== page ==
Add absolute notes?

• Jul 8, 2021 - 09:49

It's cool that Musescore has a built-in heuristic that figures out the most likely note a user wants to add when they presses a key on the keyboard. For users who want to directly enter notes absolutely there are two options: use a piano keyboard via MIDI or use the ‘Piano Keyboard’ feature. But the latter only uses the same heuristic that assigns the 7 computer keys (c,d,e,f,g,a,b) to notes.

Is there a way to enter notes by keyboard directly? I wrote an external script (using AutoHotkey) that uses the first two rows of the computer keyboard (1,2,3,...,q,w,e,...) to allow entering an undecime directly, with keys SC00F and SC01B (which on a US kbd are used for Tab and ‘]’) to go down or up an octave. The way I currently implemented it is by reverse-engineering the built-in heuristic and sending the corresponding shortcuts c,d,e,f,g,a,b, ↑, ↓ , Ctrl+↑, Ctrl+↓. That has the disadvantage that the black keys and intervals > tritone require two consecutive entries, resulting in two notes being played. Alternatively, I could have the script move the mouse to the appropriate key on the ‘Piano Keyboard’ display, but that's still a roundabout way to enter what in the program is just one byte of information.

So, is there a way to directly tell Musescore to add a given note, such as by providing simply its MIDI number?


I'm not sure what you mean about heuristics here. Do you mean, choosing which octave, if you type a letter name? Indeed, that's an unsolvable limitation inherent in using letter names (only) for pitch. With a MIDI or piano keyboard, you can specify the octave directly, but that trades it for a different and equally unsolvable problem - now there is no way to specify the spelling of accidentals. MIDI makes no differentiation between C# and Db, etc.

So I'm not sure what you mean here.

In reply to by Marc Sabatella

Thanks, Jojo and Marc, for your replies.

By ‘heuristics’ I mean not just the choice of octave, but also that of accidentals – I mean, when you enter a ‘b’, it can result in a ‘b’ or a ‘b♭’, depending on context. (I know, strictly speaking, the term ‘heuristics’ doesn't apply to the latter, since there are clear, time-honored conventions for that, and it didn't take reverse engineering to figure them out. But they, too, require that I undo a mechanism carefully built into Musescore.)

Yes, the virtual kbd doesn't use that heuristics. But it still requires a far more complicated communication than the mere transmission of a byte-sized number. Not a problem; just a detour I was hoping to avoid.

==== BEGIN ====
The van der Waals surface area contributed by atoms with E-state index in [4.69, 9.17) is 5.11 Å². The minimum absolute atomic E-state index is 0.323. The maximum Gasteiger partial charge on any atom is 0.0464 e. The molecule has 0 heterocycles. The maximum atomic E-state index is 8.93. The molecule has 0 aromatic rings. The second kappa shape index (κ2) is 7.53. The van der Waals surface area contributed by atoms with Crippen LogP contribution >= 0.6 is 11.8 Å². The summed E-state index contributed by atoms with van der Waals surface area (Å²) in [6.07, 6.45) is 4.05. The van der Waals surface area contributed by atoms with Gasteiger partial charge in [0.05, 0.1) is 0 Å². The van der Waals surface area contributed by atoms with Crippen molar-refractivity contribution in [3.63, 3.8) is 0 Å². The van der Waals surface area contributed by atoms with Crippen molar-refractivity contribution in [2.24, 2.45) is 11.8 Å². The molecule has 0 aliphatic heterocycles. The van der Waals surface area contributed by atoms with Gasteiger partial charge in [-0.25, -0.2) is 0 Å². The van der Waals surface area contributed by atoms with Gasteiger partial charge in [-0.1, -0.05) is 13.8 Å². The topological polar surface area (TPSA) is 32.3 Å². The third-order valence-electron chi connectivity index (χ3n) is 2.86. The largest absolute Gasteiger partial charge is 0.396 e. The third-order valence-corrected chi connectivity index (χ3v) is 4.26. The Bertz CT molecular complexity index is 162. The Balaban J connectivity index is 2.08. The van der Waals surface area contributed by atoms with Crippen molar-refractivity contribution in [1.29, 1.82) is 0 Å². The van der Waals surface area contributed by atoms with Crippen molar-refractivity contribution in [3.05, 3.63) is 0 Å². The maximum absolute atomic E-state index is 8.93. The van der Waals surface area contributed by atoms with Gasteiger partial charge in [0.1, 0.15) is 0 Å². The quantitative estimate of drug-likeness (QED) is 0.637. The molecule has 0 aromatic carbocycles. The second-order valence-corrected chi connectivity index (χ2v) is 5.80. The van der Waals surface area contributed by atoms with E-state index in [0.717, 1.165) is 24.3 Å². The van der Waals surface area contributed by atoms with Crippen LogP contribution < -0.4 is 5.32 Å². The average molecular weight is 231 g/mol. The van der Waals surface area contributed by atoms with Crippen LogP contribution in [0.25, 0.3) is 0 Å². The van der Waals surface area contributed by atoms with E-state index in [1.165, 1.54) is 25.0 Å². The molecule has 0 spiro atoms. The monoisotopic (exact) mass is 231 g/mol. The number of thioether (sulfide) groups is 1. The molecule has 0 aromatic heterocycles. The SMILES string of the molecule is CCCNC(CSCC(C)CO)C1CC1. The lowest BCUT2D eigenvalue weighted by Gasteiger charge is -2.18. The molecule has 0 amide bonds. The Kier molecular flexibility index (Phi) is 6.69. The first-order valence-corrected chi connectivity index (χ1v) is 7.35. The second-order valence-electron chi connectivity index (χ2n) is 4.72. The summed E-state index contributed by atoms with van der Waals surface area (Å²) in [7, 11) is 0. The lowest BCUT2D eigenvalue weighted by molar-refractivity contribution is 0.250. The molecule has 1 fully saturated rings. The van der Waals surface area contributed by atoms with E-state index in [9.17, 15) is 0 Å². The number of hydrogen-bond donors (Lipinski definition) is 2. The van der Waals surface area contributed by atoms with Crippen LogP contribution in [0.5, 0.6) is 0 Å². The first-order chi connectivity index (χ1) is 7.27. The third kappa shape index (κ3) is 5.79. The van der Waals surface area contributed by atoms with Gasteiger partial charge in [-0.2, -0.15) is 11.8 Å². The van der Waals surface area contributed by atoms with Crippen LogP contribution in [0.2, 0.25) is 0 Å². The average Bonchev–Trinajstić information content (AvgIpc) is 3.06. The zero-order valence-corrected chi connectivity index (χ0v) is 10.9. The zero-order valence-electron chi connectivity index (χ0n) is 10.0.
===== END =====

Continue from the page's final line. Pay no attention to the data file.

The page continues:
Marc, you're making a good point about enharmonic accidentals. To be honest, I hadn't thought about that. I'm not sure I would call it unsolvable, though. Yes, no program can know perfectly how to write a given keyboard note; it will have to apply some heuristics for that case, too. But that's a problem that, at least in principle, even occurs with plain c,d,e,f,g,a,b, which might also be written b♯, c𝄪, f♭, and so on. It's not really a problem in practice because Musescore's use of the up|down keys provides an intuitive way to fix the issue. There will be some more of these cases when entering keys via an absolute keyboard (be it MIDI or 123QWERTY), but just as that hasn't been a problem for MIDI input, it shouldn't be one for 123QWERTY input.

In reply to by Sebaudia

It's unsolvable in that ultimately a note is not one byte of info, it's two - pitch and spelling - no so no scheme based on pitch names or on a standard chromatic keyboard layout can accomplish both at once. But it's true one could devise a scheme based something like a 17-key (or more) layout could allow you to use separate commands to add C# versus Db. I could totally see a plugin doing that. I'd recommend that over trying to do this in AutoHotKey.

In reply to by Marc Sabatella

Thanks, Marc, for the explanation. I think you misunderstood my intention. It sounds like you're getting in the direction of microtonality, for which indeed various keyboards with more than 12 keys per 8va have been devised, and which Musescore already supports with a plethora of special accidentals. I'm not worried about that. I don't want to do any more than someone who enters notes with a MIDI instrument, only I want to do that with a normal computer keyboard instead.